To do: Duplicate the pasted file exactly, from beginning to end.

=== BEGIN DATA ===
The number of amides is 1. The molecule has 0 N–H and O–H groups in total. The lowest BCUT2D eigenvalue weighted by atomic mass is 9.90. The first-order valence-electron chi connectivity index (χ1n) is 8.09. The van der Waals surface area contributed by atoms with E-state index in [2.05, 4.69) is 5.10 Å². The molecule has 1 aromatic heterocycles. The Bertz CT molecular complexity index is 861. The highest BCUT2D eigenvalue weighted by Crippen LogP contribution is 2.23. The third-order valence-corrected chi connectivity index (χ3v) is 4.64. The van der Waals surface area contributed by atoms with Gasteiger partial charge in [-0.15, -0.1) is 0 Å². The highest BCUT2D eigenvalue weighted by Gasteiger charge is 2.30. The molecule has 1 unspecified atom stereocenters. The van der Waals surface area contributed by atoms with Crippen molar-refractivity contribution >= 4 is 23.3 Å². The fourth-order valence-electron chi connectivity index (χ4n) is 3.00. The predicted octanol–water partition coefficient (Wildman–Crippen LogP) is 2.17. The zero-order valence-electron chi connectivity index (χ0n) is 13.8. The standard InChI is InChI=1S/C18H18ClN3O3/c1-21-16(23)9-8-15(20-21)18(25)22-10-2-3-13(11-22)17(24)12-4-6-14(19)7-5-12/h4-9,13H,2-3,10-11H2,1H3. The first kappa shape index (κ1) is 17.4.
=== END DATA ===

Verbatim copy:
The number of amides is 1. The molecule has 0 N–H and O–H groups in total. The lowest BCUT2D eigenvalue weighted by atomic mass is 9.90. The first-order valence-electron chi connectivity index (χ1n) is 8.09. The van der Waals surface area contributed by atoms with E-state index in [2.05, 4.69) is 5.10 Å². The molecule has 1 aromatic heterocycles. The Bertz CT molecular complexity index is 861. The highest BCUT2D eigenvalue weighted by Crippen LogP contribution is 2.23. The third-order valence-corrected chi connectivity index (χ3v) is 4.64. The van der Waals surface area contributed by atoms with Gasteiger partial charge in [-0.15, -0.1) is 0 Å². The highest BCUT2D eigenvalue weighted by Gasteiger charge is 2.30. The molecule has 1 unspecified atom stereocenters. The van der Waals surface area contributed by atoms with Crippen molar-refractivity contribution >= 4 is 23.3 Å². The fourth-order valence-electron chi connectivity index (χ4n) is 3.00. The predicted octanol–water partition coefficient (Wildman–Crippen LogP) is 2.17. The zero-order valence-electron chi connectivity index (χ0n) is 13.8. The standard InChI is InChI=1S/C18H18ClN3O3/c1-21-16(23)9-8-15(20-21)18(25)22-10-2-3-13(11-22)17(24)12-4-6-14(19)7-5-12/h4-9,13H,2-3,10-11H2,1H3. The first kappa shape index (κ1) is 17.4.